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Idealism Without Illusions




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“A man who can produce the magnificently honest – and therefore also stunningly original – last four issues of New Options [#4 and #10 below – ed.] is also a man, I have no doubt, who can foster ‘a truly creative synthesis between alternative and mainstream approaches.’  Go for it!”
– unpublished letter to Mark Satin from Jane Jacobs (1916 – 2006), urban theorist and activist

Twelve Uneasy Pieces; or,
Up from Hyper-idealism

Mark Satin Shares What He Sees as His 12 Best Political Writings, 1967 – Present

I have written nearly a million published words since my first little pamphlet for the Student Union for Peace Action back in 1967, including five books and the bulk of over 130 issues of hard-copy national political newsletters (Renewal, New Options, and Radical Middle).  Most of that writing consists of analyses of national and world problems (with proposed solutions!), anatomies of social change groups, and constructively-critical reviews of “political” books, and you can find the most lastingly relevant of that material HERE and HERE.

But occasionally I would write more encompassing or more reflective or more self-critical pieces, and as I’ve grown older I’ve begun to think of that as my best work.  In addition, I’ve begun to see that what I was doing in those uneasy pieces evolved over time, in ways that I think the radical social change movement itself needs to evolve, if we are ever going to be something other than the hyper-idealistic conscience of left-liberal politicians; if we are ever going to take the lead in healing and transforming this nation.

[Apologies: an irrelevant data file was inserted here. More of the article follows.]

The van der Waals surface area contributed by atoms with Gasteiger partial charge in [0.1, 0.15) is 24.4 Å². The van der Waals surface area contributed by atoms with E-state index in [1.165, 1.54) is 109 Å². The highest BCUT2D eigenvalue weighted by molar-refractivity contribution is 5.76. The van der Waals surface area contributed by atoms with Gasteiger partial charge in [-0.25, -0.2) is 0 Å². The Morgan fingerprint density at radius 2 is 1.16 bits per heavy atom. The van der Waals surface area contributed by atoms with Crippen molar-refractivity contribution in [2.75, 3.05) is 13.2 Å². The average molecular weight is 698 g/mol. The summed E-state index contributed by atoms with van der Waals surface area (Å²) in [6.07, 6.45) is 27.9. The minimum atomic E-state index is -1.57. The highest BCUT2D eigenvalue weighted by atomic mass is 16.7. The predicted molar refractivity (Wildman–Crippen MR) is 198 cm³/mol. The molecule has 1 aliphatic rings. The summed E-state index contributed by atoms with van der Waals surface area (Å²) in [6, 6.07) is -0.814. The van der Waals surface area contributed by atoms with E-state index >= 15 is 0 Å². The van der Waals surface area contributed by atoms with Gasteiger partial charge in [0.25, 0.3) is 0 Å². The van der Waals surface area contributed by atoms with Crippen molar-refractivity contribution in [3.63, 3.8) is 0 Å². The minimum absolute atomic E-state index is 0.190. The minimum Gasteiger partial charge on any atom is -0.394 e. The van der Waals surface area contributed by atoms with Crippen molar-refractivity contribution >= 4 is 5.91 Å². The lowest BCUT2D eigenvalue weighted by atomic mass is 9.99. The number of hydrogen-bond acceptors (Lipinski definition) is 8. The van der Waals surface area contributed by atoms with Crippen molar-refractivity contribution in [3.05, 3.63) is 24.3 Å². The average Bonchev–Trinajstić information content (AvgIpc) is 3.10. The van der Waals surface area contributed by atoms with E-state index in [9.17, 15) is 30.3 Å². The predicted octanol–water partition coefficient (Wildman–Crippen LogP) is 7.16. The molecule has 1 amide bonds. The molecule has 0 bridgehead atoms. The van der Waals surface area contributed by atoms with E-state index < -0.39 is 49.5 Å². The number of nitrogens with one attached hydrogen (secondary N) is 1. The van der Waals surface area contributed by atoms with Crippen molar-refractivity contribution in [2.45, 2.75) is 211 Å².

I could say more – much more – about this.  But taken together, my 12 pieces say it better.  So let me turn the floor over to them.


1. The Three Committees: SNCC in Mississippi, 1965
Radical Middle website, August 2015

This short story is my contribution to today’s debate over America’s racial divide.  It is based on my experiences as a civil rights volunteer for the Student Non-violent Coordinating Committee (SNCC) in Mississippi in 1965, when it was beginning to move away from its integrationist stance.  The story raises issues that are not properly being raised today.  [Readers' responses to this story can be found HERE.]

2. Bringing Draft Dodgers to Canada in the 1960s: The Reality Behind the Romance
Radical Middle website, September 2014

Many war resisters romanticized the work I was doing at the Toronto Anti-Draft Programme in the 1960s.  Even some mainstream journalists wrote quasi-sympathetic articles about us.  But behind the scenes, mistrust, power struggles, and resentments ran amok.  I try to explain why.

3. Participants Agonize Over (and Draw Lessons From) the Death and Life of the New World Alliance
Radical Middle newsletter, January 2008

In 1979 I helped organize the New World Alliance, America’s first national transformational / New Age / holistic (we never could agree on a perfect moniker) political organization.  Although our Governing Council was diverse, well-connected, and had beautiful intentions, after four years we dissolved.  In this series of missives, 15 of us try to make sense of it all.